The Highs (And Very Lows) of Mario Tennis

Mario has historically worn a lot of hats over the years (Odyssey pun unintended). But few ventures have been as accepted and celebrated as his tennis career. The Mario Tennis series has serious clout with Nintendo games, due to not only developer Camelot’s brilliant, accessible adaptation of the sport itself, but also the depth of play outside of “just” playing tennis added throughout series history. The story isn’t all happy, however, as the series seemed to barely survive the Wii U/3DS generation. With the announcement of Mario Tennis Aces for the Switch, the vibe from the community is one of guarded hope. There’s a lot to prove with this game, and there’s a reason for that. Let’s get into why Mario Tennis is so special, and why the series is in the situation it’s in now.

The story of Mario Tennis starts with… Sega? That’s right. You may be familiar with a little thing called the Shining series, particularly the original Shining in the Darkness, and the follow-up series Shining Force. These classic Sega Genesis RPGs were where Camelot got its start, before the team was even called Camelot. Things with Sega would eventually break down, and the company would end up at Nintendo making… sports games. All that JRPG juice wouldn’t go to waste, however, as Camelot started things off with Mario Golf on the Nintendo 64, and Mario Tennis. These games were significant not just because of their great mechanics (and the birth of Waluigi in Mario Tennis), but also because of their handheld counterparts on the Game Boy Color.

Mario Golf and Mario Tennis on the Game Boy Color are known as all-time Nintendo classics, thanks to their RPG-like story modes. Players would be able to control their chosen character, navigate around in the game’s world, talk to other characters, and even level up through their respective sports journey. Instead of just playing golf or tennis, there were almost Pokemon-like structures of story progression through winning tournaments, going up through the ranks, and eventually facing off against the high level Mario characters. This concept of blending sports and RPG would continue to the Game Boy Advance, while Camelot made an even bigger name for itself with the Golden Sun series. Meanwhile, the company almost made console versions for the Gamecube that, while sans RPG, were fully-featured with tons of different modes of play, unlockables, and more. Unfortunately, this would be the end of those halcyon days of handheld sports RPG.

Camelot straight up sat the following generation out almost entirely. On the Wii, Camelot made a forgotten golf game that was published by Capcom, and a “New Play Control” port of Power Tennis was published by Nintendo. Eventually, a third game in the Golden Sun series would appear on the DS, but it didn’t light the world on fire the way Camelot’s GBA library did. It took a long time to make, seemed to take up most of the company’s time and resources, but ultimately felt dated and unsure of itself. This would translate to the return to Mario Tennis and Golf.

On the 3DS, we would see both Mario Tennis Open and Mario Golf: World Tour. These would be met with lukewarm reception from all but the most devoted of players, with World Tour eking out a slightly better reputation. These games were free of RPG elements, with some fun extra modes but nothing as expansive as the previous handheld versions. It seemed like while technology improved, Camelot struggled to keep up, and that would eventually lead to disaster on the Wii U. Mario Tennis: Ultra Smash appeared on the console to little more than confusion and disappointment from fans and critics alike. The game had nearly no content aside from basic tennis matches, and a cast of characters that had little difference from each other. Camelot’s reputation was in tatters, and Mario Sports Superstars on the 3DS did little to gain any attention, much less make things better.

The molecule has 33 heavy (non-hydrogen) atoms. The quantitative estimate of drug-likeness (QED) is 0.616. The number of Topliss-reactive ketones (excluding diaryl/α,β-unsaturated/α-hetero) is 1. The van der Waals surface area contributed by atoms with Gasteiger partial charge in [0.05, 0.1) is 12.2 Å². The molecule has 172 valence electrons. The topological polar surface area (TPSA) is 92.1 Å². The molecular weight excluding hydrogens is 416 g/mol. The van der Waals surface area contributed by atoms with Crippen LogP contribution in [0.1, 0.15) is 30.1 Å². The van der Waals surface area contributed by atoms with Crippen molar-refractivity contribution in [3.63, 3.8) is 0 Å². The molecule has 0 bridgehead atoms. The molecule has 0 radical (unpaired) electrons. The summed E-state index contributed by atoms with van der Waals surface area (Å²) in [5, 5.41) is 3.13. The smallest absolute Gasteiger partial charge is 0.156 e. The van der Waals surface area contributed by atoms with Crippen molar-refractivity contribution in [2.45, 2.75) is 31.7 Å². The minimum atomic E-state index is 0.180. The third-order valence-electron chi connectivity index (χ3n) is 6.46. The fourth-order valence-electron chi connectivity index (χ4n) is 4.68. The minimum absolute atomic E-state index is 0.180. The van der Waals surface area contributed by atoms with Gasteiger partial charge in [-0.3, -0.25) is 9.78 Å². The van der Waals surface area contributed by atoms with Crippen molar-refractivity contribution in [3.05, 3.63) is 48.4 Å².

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So when Mario Tennis Aces appeared on a post-Switch Nintendo Direct, the reactions were all over the place. People truly want a new Mario Tennis, but they want a good one, one that brings the series back to the days of legend, when even a golf game could be a compelling-multi hour experience. But Camelot seemed lost, and so were fans of the Mario Sports brand. So of course, in a moment in time when Nintendo is hotter than ever, the phrase “story mode” was heavily leaned on in the announcement. Mario Tennis Aces looks like a return to the content-heavy days, with multiple match times, bonus gimmicks, structured progression and more. As time went on, we learned more about extra mechanics and alternative ways to play. Mario Tennis Aces looks packed!

It still remains to be seen if Mario Tennis Aces is a true return to form for both the Mario Sports series and Camelot itself. As we should know by now, applying rockstar status to a developer by name doesn’t always go well. Time is linear, and people move on to other things. The team at Camelot could be very different today than it was in the good ol’ days. Or, perhaps transitioning to the more demanding HD era was a challenging adjustment for a relatively smaller developer. We may never know, but the proof will be in the pudding with Mario Tennis Aces. Luckily we’ll be getting a taste of it soon with an online demo, and a soon to follow release in June 2018. Personally I’m excited, but in an unfortunately guarded manner of speaking.

Lucas White
Lucas White

Writing Team Lead
Date: 05/31/2018

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